[For a brief comment on the future of securitization, click here.]
It pays to listen carefully to really smart people.
Our huge, diverse land has many of them. For the last eight years they’ve kept their heads down, as hurricanes of mindless bombast roared by. Now that we have a really smart president, they seem to be popping up all over.
One of them is Eric Schmidt, Google’s CEO and an early Obama supporter. He strutted his stuff on Charlie Rose recently. He uses simple language—rarely a polysyllabic word. Yet his thoughts are uncannily precise and insightful. He speaks the way the best of us write after four or five drafts.
You could tell right away something special was going on. Uncharacteristically, Rose interviewed Schmidt before an audience of educated professionals, who reacted appreciatively. If you missed the show, you can watch it on line.
Toward the end of the interview, Schmidt said something simple but profound. If you have to survive a depression like the one now beginning, you’d rather be in America than anywhere else. Why? Because it’ll be “more painful, [but] you’ll get out faster.”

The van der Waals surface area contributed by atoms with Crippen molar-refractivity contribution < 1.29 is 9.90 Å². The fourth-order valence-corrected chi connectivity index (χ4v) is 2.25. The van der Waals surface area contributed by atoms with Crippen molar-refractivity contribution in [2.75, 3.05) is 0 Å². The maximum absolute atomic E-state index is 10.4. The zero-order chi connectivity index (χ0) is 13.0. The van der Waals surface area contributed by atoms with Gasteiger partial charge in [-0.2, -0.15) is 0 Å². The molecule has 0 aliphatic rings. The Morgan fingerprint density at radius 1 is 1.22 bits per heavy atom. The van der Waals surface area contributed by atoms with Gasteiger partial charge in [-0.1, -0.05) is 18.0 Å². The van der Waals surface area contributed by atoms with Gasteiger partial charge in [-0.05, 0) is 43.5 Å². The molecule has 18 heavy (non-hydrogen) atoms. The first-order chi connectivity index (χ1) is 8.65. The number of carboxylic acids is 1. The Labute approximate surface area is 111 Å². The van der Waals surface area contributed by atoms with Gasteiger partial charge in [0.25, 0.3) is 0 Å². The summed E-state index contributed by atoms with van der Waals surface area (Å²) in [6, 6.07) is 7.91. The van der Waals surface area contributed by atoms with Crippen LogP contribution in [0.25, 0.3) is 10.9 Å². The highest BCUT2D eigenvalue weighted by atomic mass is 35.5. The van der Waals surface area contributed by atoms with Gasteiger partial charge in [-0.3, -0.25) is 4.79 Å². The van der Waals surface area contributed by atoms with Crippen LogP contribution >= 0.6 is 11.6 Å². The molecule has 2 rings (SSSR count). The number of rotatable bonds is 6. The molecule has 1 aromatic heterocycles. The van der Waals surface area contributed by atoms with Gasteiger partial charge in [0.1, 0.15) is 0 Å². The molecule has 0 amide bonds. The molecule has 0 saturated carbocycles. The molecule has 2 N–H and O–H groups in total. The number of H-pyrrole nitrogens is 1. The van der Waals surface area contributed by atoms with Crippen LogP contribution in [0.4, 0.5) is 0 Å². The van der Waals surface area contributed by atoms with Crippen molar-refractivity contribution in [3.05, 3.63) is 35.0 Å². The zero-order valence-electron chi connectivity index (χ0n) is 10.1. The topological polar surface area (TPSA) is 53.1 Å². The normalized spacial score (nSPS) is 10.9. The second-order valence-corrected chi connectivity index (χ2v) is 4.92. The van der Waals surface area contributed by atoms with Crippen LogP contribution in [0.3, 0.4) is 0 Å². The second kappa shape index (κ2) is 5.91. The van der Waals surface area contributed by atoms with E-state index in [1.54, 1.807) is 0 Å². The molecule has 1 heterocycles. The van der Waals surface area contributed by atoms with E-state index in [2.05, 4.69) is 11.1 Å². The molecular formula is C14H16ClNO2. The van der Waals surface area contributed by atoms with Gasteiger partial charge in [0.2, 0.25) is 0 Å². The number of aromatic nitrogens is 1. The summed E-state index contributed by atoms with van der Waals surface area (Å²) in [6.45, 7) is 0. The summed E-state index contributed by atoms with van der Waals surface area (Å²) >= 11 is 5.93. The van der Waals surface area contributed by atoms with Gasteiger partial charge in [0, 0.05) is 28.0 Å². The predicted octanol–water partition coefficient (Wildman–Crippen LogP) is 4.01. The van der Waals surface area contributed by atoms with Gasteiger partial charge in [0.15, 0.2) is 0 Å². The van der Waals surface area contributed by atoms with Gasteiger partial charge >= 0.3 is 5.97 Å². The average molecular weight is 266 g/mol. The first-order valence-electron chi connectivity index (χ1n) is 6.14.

I didn’t fully appreciate Schmid’s sagacity until the next day, when I read a New York Times article headlined: “Job Losses Hint at Vast Remaking of Economy.”
Industrial economist Joseph Schumpeter was another really smart man. He described capitalist innovation as “a perennial gale of creative destruction[.]”
Many people have quoted that marvelous phrase, but few understand it fully. It means there are two sides to the coin: creation and destruction. You can’t have one without the other. Old industries and ways of life must die so that new ones can be born and thrive. Destruction and dying are painful but necessary companions to creation. They are the pain to which Schmidt referred.
Schmidt’s optimistic prediction—that the pain will be severe but brief—depends on us heeding Schumpeter’s warning. Unfortunately, we Americans have become soft: we wince at pain. As a result, vital sectors of our economy have put their creative destruction off far too long. So now they need a much bigger dose of it, and the result will be more painful.